Are you ready to get started? Great! This journey begins in City Square Park. Head on in there and I’ll tell you about it.
So, according to the directors of Friends of City Square Park, this patch of beauty was once an “urban wasteland.” It’s hard to believe when you stroll through the park now, but it’s true. Back in the 1970’s and 1980’s there was a rather ugly old highway here that would no lo
This beautiful fountain has been the backdrop for many events since 1995. Weddings, annual wreath hangings, concerts and even yoga. Go take a look! Then come back to this spot and head north.
See all those stones in the grass over there on your right? Well, they aren’t here by any sort of accident. These are actually the foundation stones of what’s known as “The Great House” which was built as part of the Charlestown settlement way back in 1629. It was Governor John Winthrop’s house, then a community center, and then a tavern. Three Cranes Tavern, to be exact. It was a place for travel
Please turn right as we keep following the Freedom Trail. On your right you will see a small Charlestown Veterans Memorial Park. Keep walking until you get to Henley Street..
So that’s a pretty good looking building just ahead on your left, isn’t it? That is Saint Mary’s Roman Catholic Church. Their parish combined with the St. Catherine of Sienna parish back in 2006 and now both occupy this historic building. It was built way back in the 1890’s by Irish-American architect Patrick Charles Keely. He was a busy man and designed nearly 600 Roman Catholic buildings in his
Not sure I’d want to live in that home right next to the firehouse on your left. How about you? I’m guessing it probably gets pretty loud. Although, if your house caught on fire, help would be right next door! Anyway, this is Engine 50 Firehouse and is the oldest Fire station in Boston. The first Firehouse at this location was built in 1853. They probably wish they had this back in 1775. Remember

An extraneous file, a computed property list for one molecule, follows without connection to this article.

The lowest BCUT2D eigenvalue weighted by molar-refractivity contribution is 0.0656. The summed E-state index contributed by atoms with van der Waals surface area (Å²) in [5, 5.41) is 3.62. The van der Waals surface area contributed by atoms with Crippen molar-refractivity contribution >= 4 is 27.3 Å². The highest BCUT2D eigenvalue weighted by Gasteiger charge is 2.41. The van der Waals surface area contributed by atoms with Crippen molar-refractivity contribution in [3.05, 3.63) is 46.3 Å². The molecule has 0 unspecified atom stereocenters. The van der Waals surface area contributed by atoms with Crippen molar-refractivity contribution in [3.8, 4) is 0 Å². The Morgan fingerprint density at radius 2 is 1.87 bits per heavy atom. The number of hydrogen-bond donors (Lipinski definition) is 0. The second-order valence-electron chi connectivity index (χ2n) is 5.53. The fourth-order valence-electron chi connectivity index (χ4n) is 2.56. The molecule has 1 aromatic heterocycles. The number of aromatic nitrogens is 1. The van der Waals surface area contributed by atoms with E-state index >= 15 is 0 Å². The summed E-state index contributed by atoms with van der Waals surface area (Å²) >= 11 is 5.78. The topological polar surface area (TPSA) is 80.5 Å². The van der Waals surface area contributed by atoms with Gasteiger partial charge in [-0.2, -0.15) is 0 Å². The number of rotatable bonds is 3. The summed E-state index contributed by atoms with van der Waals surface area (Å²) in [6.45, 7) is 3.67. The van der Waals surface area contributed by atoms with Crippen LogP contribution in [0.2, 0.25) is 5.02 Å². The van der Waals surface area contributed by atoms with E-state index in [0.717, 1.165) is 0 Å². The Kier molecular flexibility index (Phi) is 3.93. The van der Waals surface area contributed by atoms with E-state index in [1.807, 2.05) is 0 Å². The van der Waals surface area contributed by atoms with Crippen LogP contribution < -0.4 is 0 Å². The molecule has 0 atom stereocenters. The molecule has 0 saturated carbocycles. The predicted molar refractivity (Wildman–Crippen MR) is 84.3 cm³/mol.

This park is also known as The Training Field. Head on in there and turn left at the T junction. This place was originally farm land. Then it became a training ground for the colonial militia. After the battle of Bunker Hill, the park was rebuilt and had a firehouse, a school and a munitions depot. Those aren’t here anymore since the depot was destroyed and the other buildings moved to different
How about a Civil War Memorial? Well ok then. I have one for ya. It’s ahead on your right, sculpted in granite, and was dedicated in 1872. This piece was the work of an Irish immigrant by the name of Martin Milmore. Sculpting must be hard work because Martin died at age 38.
Time to leave the park and keep heading toward Bunker Hill. Follow the trail to the corner of Adams and Winthrop Street and
Ooh Look! We found a Museum! Run inside and check it out in preparation for our stop at the Bunker Hill Monument! It’s open daily from 9 to 5. Inside you can find some neat artifacts from this historic Revolutionary War battle along with an original diorama from that famous battle. Also, and this is important, if you want to climb the Battle of Bunker Hill Monument, you need to get your FREE ticke